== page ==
A black person is 20 times more likely than a white person to be shot and killed by Toronto police. That's just one of the findings in a new Ontario Human Rights Commission report described as disturbing and disheartening.
The report, released Monday, suggests that although black people represent only 8.8 per cent of the city's population, they make up 30 per cent of police use-of-force incidents that result in serious injury or death, 60 per cent of deadly encounters with police and 70 per cent of fatal police shootings, according to data from 2013 to 2017. These statistics have not changed since 2000.
In a quarter of Special Investigations Unit (SIU) cases alleging sexual assault by Toronto police officers, black men were the complainants.
We spoke to 130 individuals in Black communities. We heard first-hand about their experiences and the resulting fear, trauma, humiliation, mistrust and expectations of negative treatment by police. Read #ACollectiveImpact: https://t.co/89KlZgi0J7 Share: https://t.co/cuJApEyixhpic.twitter.com/w8RGoEfGGj— The OHRC (@OntHumanRights) December 10, 2018
"This interim report is the latest in a body of reports, findings and recommendations — over the past 30 years — that point to persistent concerns about anti-black racism policing in Toronto. Our interim findings are disturbing and call for immediate action," said Renu Mandhane, Ontario Human Rights Commissioner.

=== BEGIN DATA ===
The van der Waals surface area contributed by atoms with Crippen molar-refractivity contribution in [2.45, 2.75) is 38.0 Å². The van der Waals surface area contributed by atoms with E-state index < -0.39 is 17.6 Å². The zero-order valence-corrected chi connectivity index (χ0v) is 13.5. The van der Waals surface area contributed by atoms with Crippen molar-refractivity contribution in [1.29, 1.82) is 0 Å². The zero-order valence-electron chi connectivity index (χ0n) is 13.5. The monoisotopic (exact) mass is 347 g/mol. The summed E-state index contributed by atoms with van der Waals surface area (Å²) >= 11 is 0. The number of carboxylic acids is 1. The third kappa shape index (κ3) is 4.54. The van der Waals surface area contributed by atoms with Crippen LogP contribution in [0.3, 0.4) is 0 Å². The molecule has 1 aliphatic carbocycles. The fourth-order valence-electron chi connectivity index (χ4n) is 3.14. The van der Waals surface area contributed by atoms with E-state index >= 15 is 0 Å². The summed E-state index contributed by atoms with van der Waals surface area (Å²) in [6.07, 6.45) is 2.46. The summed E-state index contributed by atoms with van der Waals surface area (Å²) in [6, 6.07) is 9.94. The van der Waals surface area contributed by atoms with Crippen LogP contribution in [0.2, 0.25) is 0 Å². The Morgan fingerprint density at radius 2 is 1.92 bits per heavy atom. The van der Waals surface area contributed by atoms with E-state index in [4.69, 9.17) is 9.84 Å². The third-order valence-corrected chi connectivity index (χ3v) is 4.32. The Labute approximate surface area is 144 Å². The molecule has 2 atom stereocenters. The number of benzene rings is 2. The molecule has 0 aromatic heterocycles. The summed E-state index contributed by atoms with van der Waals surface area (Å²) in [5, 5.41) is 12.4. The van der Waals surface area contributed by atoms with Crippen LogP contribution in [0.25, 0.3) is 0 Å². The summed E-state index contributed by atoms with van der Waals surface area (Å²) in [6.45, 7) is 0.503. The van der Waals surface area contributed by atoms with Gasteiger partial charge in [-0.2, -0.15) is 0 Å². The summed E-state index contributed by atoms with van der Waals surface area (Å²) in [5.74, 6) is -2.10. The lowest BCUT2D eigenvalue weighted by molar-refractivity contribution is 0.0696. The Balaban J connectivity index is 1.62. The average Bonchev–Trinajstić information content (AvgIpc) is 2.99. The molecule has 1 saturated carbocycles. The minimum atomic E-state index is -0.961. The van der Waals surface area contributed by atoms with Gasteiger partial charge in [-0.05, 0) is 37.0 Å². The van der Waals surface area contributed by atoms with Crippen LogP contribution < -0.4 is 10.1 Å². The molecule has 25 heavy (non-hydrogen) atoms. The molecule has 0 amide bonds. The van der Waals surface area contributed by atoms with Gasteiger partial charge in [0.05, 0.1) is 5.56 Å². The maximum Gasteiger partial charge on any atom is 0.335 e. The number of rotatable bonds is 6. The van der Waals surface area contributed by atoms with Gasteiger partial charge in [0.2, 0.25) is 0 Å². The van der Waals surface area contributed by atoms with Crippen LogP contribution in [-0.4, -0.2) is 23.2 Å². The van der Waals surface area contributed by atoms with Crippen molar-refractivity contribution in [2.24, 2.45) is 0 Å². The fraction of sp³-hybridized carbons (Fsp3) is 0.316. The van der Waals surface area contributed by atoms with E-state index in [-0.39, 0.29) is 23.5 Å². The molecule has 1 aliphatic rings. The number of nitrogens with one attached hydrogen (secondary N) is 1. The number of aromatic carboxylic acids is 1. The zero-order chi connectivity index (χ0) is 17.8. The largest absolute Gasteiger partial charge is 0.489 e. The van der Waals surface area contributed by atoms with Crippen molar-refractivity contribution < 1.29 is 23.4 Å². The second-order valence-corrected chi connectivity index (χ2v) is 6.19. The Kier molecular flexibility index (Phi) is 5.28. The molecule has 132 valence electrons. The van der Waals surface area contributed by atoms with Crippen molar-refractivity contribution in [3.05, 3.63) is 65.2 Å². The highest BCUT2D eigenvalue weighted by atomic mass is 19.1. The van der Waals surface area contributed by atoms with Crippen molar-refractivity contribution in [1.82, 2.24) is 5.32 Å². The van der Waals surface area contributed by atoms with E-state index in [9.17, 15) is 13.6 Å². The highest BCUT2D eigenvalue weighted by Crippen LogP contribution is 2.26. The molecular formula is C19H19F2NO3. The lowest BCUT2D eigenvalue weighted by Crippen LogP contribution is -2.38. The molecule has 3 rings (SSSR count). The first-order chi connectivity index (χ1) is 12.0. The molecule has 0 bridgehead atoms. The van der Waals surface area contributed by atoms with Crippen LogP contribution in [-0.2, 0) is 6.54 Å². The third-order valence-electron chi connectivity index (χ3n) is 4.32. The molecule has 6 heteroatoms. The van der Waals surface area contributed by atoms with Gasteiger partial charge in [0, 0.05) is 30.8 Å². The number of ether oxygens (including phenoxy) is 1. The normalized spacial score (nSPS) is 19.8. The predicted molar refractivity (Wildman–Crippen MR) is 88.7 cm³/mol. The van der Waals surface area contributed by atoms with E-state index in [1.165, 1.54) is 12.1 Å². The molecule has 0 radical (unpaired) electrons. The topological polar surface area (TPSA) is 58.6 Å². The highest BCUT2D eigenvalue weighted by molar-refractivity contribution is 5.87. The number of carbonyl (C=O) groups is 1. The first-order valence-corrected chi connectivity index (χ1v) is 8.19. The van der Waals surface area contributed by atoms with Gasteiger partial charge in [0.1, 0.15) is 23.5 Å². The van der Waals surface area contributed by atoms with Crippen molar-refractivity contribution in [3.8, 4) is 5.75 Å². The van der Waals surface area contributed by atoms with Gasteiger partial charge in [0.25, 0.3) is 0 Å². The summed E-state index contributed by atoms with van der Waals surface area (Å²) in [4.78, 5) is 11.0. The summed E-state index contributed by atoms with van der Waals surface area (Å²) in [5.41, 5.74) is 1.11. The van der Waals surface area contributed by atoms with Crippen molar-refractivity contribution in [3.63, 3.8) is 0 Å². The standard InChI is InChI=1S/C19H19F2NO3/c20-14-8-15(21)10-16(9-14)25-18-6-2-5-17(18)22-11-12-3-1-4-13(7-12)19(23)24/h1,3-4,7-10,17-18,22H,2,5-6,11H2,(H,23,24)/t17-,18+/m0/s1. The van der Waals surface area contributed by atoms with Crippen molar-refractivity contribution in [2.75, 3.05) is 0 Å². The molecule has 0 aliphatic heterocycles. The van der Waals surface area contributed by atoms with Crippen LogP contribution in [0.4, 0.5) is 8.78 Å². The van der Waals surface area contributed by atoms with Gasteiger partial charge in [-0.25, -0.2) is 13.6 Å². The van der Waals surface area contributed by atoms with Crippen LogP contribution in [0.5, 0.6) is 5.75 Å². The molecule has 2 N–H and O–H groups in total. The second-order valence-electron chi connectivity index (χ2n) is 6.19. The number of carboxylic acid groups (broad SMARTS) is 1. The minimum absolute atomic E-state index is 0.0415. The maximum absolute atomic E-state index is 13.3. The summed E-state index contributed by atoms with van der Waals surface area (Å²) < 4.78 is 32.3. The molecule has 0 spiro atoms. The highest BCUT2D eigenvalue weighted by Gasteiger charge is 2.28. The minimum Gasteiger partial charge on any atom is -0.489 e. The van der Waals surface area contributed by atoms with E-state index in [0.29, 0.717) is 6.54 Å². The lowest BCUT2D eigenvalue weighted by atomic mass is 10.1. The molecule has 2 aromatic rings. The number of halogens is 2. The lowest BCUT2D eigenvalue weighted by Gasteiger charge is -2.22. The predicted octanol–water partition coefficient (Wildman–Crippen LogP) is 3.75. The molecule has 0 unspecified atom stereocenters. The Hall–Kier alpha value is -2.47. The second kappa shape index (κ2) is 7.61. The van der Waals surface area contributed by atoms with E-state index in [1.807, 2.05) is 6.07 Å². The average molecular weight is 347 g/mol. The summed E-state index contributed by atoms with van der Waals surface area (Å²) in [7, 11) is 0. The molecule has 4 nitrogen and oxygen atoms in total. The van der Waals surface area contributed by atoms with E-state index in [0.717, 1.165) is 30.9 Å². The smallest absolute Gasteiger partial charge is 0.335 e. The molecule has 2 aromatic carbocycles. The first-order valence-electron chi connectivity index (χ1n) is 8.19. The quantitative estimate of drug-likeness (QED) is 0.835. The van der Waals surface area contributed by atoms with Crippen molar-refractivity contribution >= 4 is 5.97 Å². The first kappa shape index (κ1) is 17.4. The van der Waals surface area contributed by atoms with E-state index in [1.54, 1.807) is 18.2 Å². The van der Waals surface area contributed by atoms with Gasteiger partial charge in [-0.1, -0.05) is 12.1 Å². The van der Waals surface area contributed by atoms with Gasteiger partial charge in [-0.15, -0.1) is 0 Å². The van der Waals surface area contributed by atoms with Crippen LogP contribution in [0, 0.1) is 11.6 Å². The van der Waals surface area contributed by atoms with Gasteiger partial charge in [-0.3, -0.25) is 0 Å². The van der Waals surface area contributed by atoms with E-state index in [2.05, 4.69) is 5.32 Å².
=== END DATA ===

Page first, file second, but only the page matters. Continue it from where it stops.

The report, A collective impact, looked at Toronto Police Service's racial profiling and discrimination of black people by analyzing data from SIU reports. The commission also interviewed 130 people from Toronto's black community. It was prompted by the gunpoint arrest of four black teenagers in 2011 (known as the Neptune Four) and the shooting death Andrew Loku in 2015, and a lack of progress in addressing anti-black racism, Mandhane said.
"The size of these racial disparities justify serious research and policy attention. I don't think we can ignore these differences."Scott Wortley, University of Toronto
In response, Toronto police and its board released a joint statement that said the unprecedented report will be "scrutinized" to ensure it's fair and it will be used to help inform "continued work" already underway to confront systemic bias.
"We recognize that there are those within Toronto's black communities who feel that, because of the colour of their skin, the police, including when it comes to use of force, have at times, treated them differently," the statement said. "We understand that this has created a sense of distrust that has lasted generations. We — the board and the service — know that only by acknowledging these lived experiences can we continue to work with our community partners to achieve meaningful changes."
While the report validates the experiences of people, particularly youth, in Toronto's black community, its findings are not surprising, said Sam Teckle, a researcher at York University who also works with at-risk youth.